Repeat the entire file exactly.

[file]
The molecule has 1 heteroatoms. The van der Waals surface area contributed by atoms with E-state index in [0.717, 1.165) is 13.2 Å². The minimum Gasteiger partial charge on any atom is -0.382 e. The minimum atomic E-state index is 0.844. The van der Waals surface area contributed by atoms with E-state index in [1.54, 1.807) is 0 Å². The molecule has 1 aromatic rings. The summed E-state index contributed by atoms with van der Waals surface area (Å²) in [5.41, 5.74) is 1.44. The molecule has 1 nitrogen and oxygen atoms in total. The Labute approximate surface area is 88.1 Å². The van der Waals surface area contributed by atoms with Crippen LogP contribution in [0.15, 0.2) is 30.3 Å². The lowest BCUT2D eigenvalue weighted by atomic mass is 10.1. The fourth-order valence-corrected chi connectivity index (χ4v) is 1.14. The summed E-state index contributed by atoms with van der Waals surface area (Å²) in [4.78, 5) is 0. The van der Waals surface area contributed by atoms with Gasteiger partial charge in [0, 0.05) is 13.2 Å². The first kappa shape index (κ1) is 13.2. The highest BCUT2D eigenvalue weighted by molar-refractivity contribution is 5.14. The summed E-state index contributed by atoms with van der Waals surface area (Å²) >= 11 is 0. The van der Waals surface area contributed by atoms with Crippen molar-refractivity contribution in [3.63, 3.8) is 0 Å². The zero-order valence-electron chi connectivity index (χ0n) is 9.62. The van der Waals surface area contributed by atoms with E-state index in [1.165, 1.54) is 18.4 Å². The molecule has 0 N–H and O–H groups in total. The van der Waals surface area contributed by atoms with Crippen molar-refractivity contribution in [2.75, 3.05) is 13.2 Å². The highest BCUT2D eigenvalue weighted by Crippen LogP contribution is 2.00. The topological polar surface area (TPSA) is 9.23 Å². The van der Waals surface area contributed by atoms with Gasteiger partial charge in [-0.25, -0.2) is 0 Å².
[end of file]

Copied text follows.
The molecule has 1 heteroatoms. The van der Waals surface area contributed by atoms with E-state index in [0.717, 1.165) is 13.2 Å². The minimum Gasteiger partial charge on any atom is -0.382 e. The minimum atomic E-state index is 0.844. The van der Waals surface area contributed by atoms with E-state index in [1.54, 1.807) is 0 Å². The molecule has 1 aromatic rings. The summed E-state index contributed by atoms with van der Waals surface area (Å²) in [5.41, 5.74) is 1.44. The molecule has 1 nitrogen and oxygen atoms in total. The Labute approximate surface area is 88.1 Å². The van der Waals surface area contributed by atoms with Crippen LogP contribution in [0.15, 0.2) is 30.3 Å². The lowest BCUT2D eigenvalue weighted by atomic mass is 10.1. The fourth-order valence-corrected chi connectivity index (χ4v) is 1.14. The summed E-state index contributed by atoms with van der Waals surface area (Å²) in [4.78, 5) is 0. The van der Waals surface area contributed by atoms with Gasteiger partial charge in [0, 0.05) is 13.2 Å². The first kappa shape index (κ1) is 13.2. The highest BCUT2D eigenvalue weighted by molar-refractivity contribution is 5.14. The summed E-state index contributed by atoms with van der Waals surface area (Å²) >= 11 is 0. The van der Waals surface area contributed by atoms with Crippen molar-refractivity contribution in [3.63, 3.8) is 0 Å². The zero-order valence-electron chi connectivity index (χ0n) is 9.62. The van der Waals surface area contributed by atoms with E-state index in [1.165, 1.54) is 18.4 Å². The molecule has 0 N–H and O–H groups in total. The van der Waals surface area contributed by atoms with Crippen molar-refractivity contribution in [2.75, 3.05) is 13.2 Å². The highest BCUT2D eigenvalue weighted by Crippen LogP contribution is 2.00. The topological polar surface area (TPSA) is 9.23 Å². The van der Waals surface area contributed by atoms with Gasteiger partial charge in [-0.25, -0.2) is 0 Å².